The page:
Like skiing, you need to be taught how to sail safely and effectively, which in turn, provides many jobs for qualified sailors. Other water sports such as diving, surfing, kite surfing and wind-surfing also require instruction. So if you’re any good at these, why not get qualified to teach them and open up a world of exciting summer opportunities?

Working on larger yachts (check out superyachtjobs.com as a starting point) can also pay well, and can be exciting work – as well as offer the opportunity to travel to beautiful places.

 

Landscaping


Want to be outdoors at all costs? It might not be as glamorous as working on a super yacht, but companies are often looking to hire during the summer. This is their busy season and often they fit in a whole year’s work in a few months before the snow returns.

Find out if the resort you work for has any openings. If not, start expanding your search to include independent companies in the surrounding areas.

You’re not going to get rich as a landscaper, but you can make some decent money and avoid having to work inside. It is a skill that you can take almost anywhere and it keeps you fit.

 

Ski Shop


For those interested in seeking shelter from the summer heat, a job inside a ski or outdoor store may sound better than landscaping. Again, you’ll want to inquire about these opportunities well in advance, as these shops get piles of applications come April or May.

In addition to your pay, you may also be able to score some big employee discounts on equipment. If you know you’re in the market for a new pair of skis for the following season, the discount could be significant enough to equal a few weeks’ work.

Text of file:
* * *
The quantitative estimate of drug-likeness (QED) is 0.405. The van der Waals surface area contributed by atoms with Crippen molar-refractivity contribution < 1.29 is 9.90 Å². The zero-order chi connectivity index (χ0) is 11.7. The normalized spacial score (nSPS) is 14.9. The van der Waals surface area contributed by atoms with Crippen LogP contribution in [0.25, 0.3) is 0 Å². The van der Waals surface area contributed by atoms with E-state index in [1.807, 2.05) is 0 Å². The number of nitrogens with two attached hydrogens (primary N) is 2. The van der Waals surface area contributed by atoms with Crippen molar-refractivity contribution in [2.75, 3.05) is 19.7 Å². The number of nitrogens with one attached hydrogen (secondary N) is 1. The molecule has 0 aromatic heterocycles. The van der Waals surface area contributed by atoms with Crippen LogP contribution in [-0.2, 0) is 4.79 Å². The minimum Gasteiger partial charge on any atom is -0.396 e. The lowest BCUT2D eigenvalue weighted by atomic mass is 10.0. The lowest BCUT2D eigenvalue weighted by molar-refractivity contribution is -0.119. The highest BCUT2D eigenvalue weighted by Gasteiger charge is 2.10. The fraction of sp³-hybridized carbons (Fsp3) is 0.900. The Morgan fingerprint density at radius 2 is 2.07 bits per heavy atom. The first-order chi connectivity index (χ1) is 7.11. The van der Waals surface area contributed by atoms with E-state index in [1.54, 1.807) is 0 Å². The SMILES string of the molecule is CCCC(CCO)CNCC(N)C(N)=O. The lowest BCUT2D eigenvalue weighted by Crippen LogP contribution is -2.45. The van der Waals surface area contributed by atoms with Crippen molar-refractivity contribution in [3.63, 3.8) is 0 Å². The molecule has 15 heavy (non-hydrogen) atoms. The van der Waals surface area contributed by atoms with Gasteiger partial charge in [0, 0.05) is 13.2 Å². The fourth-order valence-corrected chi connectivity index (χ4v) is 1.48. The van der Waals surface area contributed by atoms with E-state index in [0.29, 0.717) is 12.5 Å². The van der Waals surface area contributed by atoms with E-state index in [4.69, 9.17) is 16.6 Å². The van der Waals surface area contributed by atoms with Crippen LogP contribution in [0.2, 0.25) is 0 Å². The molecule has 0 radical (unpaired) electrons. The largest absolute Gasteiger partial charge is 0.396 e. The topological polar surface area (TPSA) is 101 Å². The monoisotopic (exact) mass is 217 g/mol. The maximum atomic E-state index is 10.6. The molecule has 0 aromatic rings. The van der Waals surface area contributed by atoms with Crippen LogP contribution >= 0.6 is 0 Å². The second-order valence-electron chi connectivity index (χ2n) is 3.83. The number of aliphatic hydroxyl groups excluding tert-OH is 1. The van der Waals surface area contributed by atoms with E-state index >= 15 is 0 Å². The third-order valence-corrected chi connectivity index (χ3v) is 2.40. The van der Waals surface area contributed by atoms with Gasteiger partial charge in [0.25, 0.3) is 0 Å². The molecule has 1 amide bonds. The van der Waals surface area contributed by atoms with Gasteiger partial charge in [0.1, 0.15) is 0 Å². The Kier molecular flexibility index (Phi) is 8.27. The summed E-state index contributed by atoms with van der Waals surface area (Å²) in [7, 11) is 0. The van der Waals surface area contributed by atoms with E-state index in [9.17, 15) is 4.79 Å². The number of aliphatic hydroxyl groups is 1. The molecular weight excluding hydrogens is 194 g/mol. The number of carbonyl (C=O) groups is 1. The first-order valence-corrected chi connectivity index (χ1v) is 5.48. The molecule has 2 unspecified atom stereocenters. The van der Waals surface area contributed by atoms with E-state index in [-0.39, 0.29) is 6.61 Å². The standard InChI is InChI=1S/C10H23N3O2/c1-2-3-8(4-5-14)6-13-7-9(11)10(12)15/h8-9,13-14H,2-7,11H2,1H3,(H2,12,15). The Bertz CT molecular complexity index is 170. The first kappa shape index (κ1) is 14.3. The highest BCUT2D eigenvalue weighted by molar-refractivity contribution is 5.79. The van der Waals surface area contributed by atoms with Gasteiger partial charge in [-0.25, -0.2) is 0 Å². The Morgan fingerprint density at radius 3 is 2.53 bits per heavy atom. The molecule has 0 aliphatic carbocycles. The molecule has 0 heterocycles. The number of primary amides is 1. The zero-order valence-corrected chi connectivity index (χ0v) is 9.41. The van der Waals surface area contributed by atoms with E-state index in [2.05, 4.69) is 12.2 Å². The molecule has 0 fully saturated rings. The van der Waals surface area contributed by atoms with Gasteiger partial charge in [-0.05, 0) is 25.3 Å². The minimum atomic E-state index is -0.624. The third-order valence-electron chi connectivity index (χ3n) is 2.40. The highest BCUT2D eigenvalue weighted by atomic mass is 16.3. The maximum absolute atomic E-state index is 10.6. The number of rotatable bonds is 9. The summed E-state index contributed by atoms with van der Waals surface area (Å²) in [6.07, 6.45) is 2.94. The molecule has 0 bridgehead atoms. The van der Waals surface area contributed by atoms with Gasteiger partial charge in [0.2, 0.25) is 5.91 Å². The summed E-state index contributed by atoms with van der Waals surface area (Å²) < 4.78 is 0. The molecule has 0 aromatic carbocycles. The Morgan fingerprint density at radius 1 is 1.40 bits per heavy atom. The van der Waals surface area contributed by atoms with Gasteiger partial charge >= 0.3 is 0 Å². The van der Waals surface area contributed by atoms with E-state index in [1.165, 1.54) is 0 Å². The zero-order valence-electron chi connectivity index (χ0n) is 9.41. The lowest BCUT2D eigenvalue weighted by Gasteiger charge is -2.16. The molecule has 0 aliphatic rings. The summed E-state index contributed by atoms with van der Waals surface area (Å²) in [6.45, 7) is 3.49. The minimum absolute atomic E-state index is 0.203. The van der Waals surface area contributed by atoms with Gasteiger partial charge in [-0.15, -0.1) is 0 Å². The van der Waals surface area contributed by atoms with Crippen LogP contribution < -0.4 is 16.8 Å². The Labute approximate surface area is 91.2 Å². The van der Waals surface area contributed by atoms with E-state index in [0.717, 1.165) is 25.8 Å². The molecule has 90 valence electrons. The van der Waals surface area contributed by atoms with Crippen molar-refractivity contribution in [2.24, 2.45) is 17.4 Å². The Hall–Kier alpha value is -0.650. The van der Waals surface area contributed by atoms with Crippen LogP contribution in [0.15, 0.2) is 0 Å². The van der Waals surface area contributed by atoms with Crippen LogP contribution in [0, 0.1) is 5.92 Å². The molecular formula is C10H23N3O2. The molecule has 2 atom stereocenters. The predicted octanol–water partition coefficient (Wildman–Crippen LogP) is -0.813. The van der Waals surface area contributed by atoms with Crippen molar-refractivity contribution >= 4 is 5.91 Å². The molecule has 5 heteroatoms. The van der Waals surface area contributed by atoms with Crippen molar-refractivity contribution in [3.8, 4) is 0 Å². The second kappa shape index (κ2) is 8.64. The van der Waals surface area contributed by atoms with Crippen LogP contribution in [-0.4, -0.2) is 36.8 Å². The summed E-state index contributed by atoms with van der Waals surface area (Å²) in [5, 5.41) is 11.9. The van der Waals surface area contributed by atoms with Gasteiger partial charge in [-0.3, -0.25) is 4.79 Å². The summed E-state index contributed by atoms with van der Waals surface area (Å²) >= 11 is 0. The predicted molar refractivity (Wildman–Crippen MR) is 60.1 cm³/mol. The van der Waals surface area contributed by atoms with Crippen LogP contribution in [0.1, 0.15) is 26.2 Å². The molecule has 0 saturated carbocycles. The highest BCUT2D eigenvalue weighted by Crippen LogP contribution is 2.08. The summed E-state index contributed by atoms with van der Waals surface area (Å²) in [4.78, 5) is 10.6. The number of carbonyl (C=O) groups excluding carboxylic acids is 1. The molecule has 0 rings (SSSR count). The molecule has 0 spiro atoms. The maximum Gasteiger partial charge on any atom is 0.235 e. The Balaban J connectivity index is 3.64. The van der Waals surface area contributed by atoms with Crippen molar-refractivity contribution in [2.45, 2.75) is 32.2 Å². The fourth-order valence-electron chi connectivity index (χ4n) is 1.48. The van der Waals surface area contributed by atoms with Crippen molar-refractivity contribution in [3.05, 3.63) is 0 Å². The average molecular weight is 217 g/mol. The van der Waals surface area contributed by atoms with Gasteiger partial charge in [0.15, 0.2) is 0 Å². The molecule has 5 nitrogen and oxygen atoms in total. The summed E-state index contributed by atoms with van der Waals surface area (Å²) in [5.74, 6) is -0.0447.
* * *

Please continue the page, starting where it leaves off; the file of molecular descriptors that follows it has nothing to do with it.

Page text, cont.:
While being a clerk or salesperson at an outdoors shop may not satisfy you craving for skiing, it will allow you to surround yourself with people that enjoy the same things and live a similar lifestyle.

 

Continue Ski Instructing


If staying where you are isn’t something you’re interested in, you may want to travel and carry on instructing. The good news is that countries in the southern hemisphere are in peak season when Europe and North America are enjoying summer.

Popular options with past ALLTRACKS students are New Zealand and Australia, which both have decent skiing, and opportunities may even be available in both Argentina and Chile.

 

All Work and No Play Makes Jack a Dull Boy


It’s not all about working during the offseason, though. Maybe you’ve always wanted to take a gap year? Well, this is the perfect time for a ‘mini gap year.’

Take three or four months and do something new. Travel to a new place, work for a cause you believe in, meet new people, and enjoy new things. Gap years can be incredibly powerful and it’s never too late to take one.

 

Snowboarding: The Ultimate Adventure


At ALLTRACKS Academy, we offer instructor courses designed to help even the most experienced skiers enhance their skills. With programs ranging from 4 to 11 weeks in length, summer is the time to finalise plans for the ski season ahead.

For more information, please contact us today! We would love to tell you more about the opportunities we have in Whistler Blackcomb, Canada.